Sunday, May 20, 2012

Can I Blame Karma?

I had a lousy day in the club races yesterday.  In the postmortem analysis I identified a few things I did wrong but no major disasters.  So, in the big scheme of things, it was just one of those days when my karma was out of whack (yes, I know that karma is never out of whack - it is all connectedness, synchronicity, causality, etc - but I have to blame something external for a lousy day).

Putting aside karma, I did identify a few things that need to be worked on.

We had two races and I had a bad start and a mediocre start, so clearly that is still my one consistent area to work on.

After both starts, I went quickly off onto a port tack to reach the deeper water where I hoped the outgoing tide would give me a boost - tide usually trumps wind Tide Trumps All. Several of the better sailors were initially doing the same thing and I thought that confirmed my own analysis.  But these were pursuit races which meant that at the first mark a number of boats were still ahead (having started earlier) and so to reach the windward mark on my starboard tack, I had to go through a huge amount of dirty air from the earlier boats who were about to round the mark and those who had already rounded and were headed downwind on port. Sure, I had priority over them and even managed to make a couple duck behind me, but I was collecting a huge amount of garbage air.  So, lesson learned - think ahead more about where the other boats will be.

After the race, I went over things with a guy who usually beats me and asked about going right to the deep water. He said he planned to do the same thing and started that way, but realised there was some significant pressure in the middle of the course. In both races he stayed much more in the middle and even with a few extra tacks did very well.  So, next lesson - read the water better and try to look at the bigger picture.

And there is always next week.


  1. The reason that "that guy who usually beats you" IS "that guy who usually beats you" is because he is ALWAYS thinking one step ahead of you and he ALWAYS WILL BE.

    It took me many years to discover this. Now I know it I have a strange inner peace.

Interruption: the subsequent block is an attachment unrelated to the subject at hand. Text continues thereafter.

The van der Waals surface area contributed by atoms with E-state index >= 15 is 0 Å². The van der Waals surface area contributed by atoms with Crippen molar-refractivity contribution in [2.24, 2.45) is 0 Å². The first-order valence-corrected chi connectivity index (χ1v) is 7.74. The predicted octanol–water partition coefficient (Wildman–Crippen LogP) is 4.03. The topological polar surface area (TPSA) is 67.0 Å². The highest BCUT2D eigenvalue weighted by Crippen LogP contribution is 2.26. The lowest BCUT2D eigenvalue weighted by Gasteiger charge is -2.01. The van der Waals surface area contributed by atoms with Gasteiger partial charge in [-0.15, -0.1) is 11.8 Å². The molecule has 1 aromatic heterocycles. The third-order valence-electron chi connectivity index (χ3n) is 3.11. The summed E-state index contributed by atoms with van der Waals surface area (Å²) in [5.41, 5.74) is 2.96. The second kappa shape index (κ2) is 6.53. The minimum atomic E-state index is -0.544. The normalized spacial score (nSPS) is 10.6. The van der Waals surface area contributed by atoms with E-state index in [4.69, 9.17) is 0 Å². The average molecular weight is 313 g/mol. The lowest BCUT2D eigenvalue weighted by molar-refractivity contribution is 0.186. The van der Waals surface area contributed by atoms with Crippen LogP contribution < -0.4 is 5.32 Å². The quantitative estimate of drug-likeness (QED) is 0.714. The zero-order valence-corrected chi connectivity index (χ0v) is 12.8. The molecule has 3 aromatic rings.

2. Your insight is certainly correct. Your inner peace is probably from realising that the only thing that matters is whatever you are looking at internally and whether some guy consistently stays one step ahead - or is always richer or whatever - is just irrelevant. That guy is just part of the landscape. It seems to me the trick is to learn from that other guy and not get bogged down by thinking about his being one step ahead.

    Anyhow, appreciate your thoughtful comment.

  3. One thing that helped me come to peace with the fact that I was usually chasing "that guy" was when I discovered that I was "that guy" to someone else further back in the fleet.

  4. Yeah, I know what you mean - yesterday our club had a social sailing day where some of the more experienced members take out people who have been taking lessons - and afterwards one of them said to me - "Oh, I remember you - that day when it was really windy and we were all capsizing constantly we saw you doing dry capsizes and we thought how good you were." I remembered that day also - and how I thought I was really screwing up because I was capsizing.

    It is all relative.

  5. When you write,
    Sure, I had priority over them and even managed to make a couple duck behind me....
    What does this mean? In your pursuit races, overtaking boats have the ROW? That doesn't sound like anything other than turning the RRS #12 upside down.

    1. In most ROW situations I routinely act on Tillerman's counsel in which he advises to "shout a lot". But, in this situation, although I didnt make it very clear in the description, it was a simple starboard over port - the boats ahead had gone around the mark I was approaching on starboard and were broad reaching on port.


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